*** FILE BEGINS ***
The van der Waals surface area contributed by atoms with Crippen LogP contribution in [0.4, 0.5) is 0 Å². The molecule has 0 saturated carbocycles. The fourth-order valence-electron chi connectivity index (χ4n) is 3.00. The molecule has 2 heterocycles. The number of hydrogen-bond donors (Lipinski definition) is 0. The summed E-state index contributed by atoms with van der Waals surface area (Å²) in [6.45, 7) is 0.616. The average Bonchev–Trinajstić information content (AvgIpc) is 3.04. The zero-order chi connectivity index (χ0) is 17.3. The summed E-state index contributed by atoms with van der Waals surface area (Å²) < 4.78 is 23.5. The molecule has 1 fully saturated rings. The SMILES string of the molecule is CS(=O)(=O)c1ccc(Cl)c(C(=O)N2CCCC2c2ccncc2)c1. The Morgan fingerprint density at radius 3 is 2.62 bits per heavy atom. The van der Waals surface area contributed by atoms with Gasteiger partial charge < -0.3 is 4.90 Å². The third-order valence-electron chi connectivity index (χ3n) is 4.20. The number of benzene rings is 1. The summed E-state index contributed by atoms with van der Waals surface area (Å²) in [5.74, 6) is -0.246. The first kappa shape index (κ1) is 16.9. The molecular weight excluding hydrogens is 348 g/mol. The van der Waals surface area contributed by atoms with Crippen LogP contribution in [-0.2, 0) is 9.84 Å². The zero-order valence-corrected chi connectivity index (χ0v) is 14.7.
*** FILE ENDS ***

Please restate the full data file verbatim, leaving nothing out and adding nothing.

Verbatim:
The van der Waals surface area contributed by atoms with Crippen LogP contribution in [0.4, 0.5) is 0 Å². The molecule has 0 saturated carbocycles. The fourth-order valence-electron chi connectivity index (χ4n) is 3.00. The molecule has 2 heterocycles. The number of hydrogen-bond donors (Lipinski definition) is 0. The summed E-state index contributed by atoms with van der Waals surface area (Å²) in [6.45, 7) is 0.616. The average Bonchev–Trinajstić information content (AvgIpc) is 3.04. The zero-order chi connectivity index (χ0) is 17.3. The summed E-state index contributed by atoms with van der Waals surface area (Å²) < 4.78 is 23.5. The molecule has 1 fully saturated rings. The SMILES string of the molecule is CS(=O)(=O)c1ccc(Cl)c(C(=O)N2CCCC2c2ccncc2)c1. The Morgan fingerprint density at radius 3 is 2.62 bits per heavy atom. The van der Waals surface area contributed by atoms with Gasteiger partial charge < -0.3 is 4.90 Å². The third-order valence-electron chi connectivity index (χ3n) is 4.20. The number of benzene rings is 1. The summed E-state index contributed by atoms with van der Waals surface area (Å²) in [5.74, 6) is -0.246. The first kappa shape index (κ1) is 16.9. The molecular weight excluding hydrogens is 348 g/mol. The van der Waals surface area contributed by atoms with Crippen LogP contribution in [-0.2, 0) is 9.84 Å². The zero-order valence-corrected chi connectivity index (χ0v) is 14.7.